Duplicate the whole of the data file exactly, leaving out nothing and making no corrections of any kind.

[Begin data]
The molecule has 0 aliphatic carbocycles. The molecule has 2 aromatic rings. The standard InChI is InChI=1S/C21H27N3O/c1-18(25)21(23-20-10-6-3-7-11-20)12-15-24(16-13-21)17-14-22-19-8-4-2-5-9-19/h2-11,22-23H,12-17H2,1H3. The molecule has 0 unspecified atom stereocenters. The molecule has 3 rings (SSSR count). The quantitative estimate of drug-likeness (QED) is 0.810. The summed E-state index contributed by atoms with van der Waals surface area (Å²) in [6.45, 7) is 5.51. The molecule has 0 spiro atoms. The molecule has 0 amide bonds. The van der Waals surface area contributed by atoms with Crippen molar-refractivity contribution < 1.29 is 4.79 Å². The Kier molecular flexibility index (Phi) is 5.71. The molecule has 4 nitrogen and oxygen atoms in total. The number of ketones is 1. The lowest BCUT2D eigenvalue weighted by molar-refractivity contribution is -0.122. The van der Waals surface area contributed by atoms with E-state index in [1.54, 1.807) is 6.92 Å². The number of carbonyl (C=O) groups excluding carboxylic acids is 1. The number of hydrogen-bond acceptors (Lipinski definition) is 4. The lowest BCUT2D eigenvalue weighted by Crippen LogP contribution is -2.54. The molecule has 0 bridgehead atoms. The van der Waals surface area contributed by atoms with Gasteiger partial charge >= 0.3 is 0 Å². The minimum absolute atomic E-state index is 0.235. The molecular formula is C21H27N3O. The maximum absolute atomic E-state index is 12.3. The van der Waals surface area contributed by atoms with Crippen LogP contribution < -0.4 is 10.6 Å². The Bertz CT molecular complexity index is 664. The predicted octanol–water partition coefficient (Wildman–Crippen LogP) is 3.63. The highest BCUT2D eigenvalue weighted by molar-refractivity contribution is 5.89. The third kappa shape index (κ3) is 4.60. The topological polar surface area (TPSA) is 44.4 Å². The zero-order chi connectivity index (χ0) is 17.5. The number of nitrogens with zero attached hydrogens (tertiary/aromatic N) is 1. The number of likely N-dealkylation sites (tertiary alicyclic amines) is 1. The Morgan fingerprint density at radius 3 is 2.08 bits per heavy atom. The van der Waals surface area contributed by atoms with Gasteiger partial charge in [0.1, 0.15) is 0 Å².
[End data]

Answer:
The molecule has 0 aliphatic carbocycles. The molecule has 2 aromatic rings. The standard InChI is InChI=1S/C21H27N3O/c1-18(25)21(23-20-10-6-3-7-11-20)12-15-24(16-13-21)17-14-22-19-8-4-2-5-9-19/h2-11,22-23H,12-17H2,1H3. The molecule has 0 unspecified atom stereocenters. The molecule has 3 rings (SSSR count). The quantitative estimate of drug-likeness (QED) is 0.810. The summed E-state index contributed by atoms with van der Waals surface area (Å²) in [6.45, 7) is 5.51. The molecule has 0 spiro atoms. The molecule has 0 amide bonds. The van der Waals surface area contributed by atoms with Crippen molar-refractivity contribution < 1.29 is 4.79 Å². The Kier molecular flexibility index (Phi) is 5.71. The molecule has 4 nitrogen and oxygen atoms in total. The number of ketones is 1. The lowest BCUT2D eigenvalue weighted by molar-refractivity contribution is -0.122. The van der Waals surface area contributed by atoms with E-state index in [1.54, 1.807) is 6.92 Å². The number of carbonyl (C=O) groups excluding carboxylic acids is 1. The number of hydrogen-bond acceptors (Lipinski definition) is 4. The lowest BCUT2D eigenvalue weighted by Crippen LogP contribution is -2.54. The molecule has 0 bridgehead atoms. The van der Waals surface area contributed by atoms with Gasteiger partial charge >= 0.3 is 0 Å². The minimum absolute atomic E-state index is 0.235. The molecular formula is C21H27N3O. The maximum absolute atomic E-state index is 12.3. The van der Waals surface area contributed by atoms with Crippen LogP contribution < -0.4 is 10.6 Å². The Bertz CT molecular complexity index is 664. The predicted octanol–water partition coefficient (Wildman–Crippen LogP) is 3.63. The highest BCUT2D eigenvalue weighted by molar-refractivity contribution is 5.89. The third kappa shape index (κ3) is 4.60. The topological polar surface area (TPSA) is 44.4 Å². The zero-order chi connectivity index (χ0) is 17.5. The number of nitrogens with zero attached hydrogens (tertiary/aromatic N) is 1. The number of likely N-dealkylation sites (tertiary alicyclic amines) is 1. The Morgan fingerprint density at radius 3 is 2.08 bits per heavy atom. The van der Waals surface area contributed by atoms with Gasteiger partial charge in [0.1, 0.15) is 0 Å².